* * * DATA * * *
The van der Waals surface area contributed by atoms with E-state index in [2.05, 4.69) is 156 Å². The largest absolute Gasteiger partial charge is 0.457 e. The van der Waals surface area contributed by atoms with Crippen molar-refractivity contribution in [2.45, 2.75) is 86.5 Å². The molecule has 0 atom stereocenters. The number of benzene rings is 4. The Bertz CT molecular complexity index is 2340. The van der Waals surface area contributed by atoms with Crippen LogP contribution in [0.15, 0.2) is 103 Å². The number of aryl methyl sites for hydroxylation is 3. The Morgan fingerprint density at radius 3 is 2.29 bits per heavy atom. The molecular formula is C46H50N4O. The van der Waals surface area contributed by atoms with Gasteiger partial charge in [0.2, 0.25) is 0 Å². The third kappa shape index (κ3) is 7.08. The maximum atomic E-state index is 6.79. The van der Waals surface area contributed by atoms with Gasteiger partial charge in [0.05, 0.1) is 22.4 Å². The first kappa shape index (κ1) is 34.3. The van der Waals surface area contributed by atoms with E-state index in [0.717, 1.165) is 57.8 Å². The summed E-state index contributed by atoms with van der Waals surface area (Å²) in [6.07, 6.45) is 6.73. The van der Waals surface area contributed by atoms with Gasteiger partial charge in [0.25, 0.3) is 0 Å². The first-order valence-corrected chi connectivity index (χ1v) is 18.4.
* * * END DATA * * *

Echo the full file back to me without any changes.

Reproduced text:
The van der Waals surface area contributed by atoms with E-state index in [2.05, 4.69) is 156 Å². The largest absolute Gasteiger partial charge is 0.457 e. The van der Waals surface area contributed by atoms with Crippen molar-refractivity contribution in [2.45, 2.75) is 86.5 Å². The molecule has 0 atom stereocenters. The number of benzene rings is 4. The Bertz CT molecular complexity index is 2340. The van der Waals surface area contributed by atoms with Crippen LogP contribution in [0.15, 0.2) is 103 Å². The number of aryl methyl sites for hydroxylation is 3. The Morgan fingerprint density at radius 3 is 2.29 bits per heavy atom. The molecular formula is C46H50N4O. The van der Waals surface area contributed by atoms with Gasteiger partial charge in [0.2, 0.25) is 0 Å². The third kappa shape index (κ3) is 7.08. The maximum atomic E-state index is 6.79. The van der Waals surface area contributed by atoms with Gasteiger partial charge in [0.05, 0.1) is 22.4 Å². The first kappa shape index (κ1) is 34.3. The van der Waals surface area contributed by atoms with E-state index in [0.717, 1.165) is 57.8 Å². The summed E-state index contributed by atoms with van der Waals surface area (Å²) in [6.07, 6.45) is 6.73. The van der Waals surface area contributed by atoms with Gasteiger partial charge in [0.25, 0.3) is 0 Å². The first-order valence-corrected chi connectivity index (χ1v) is 18.4.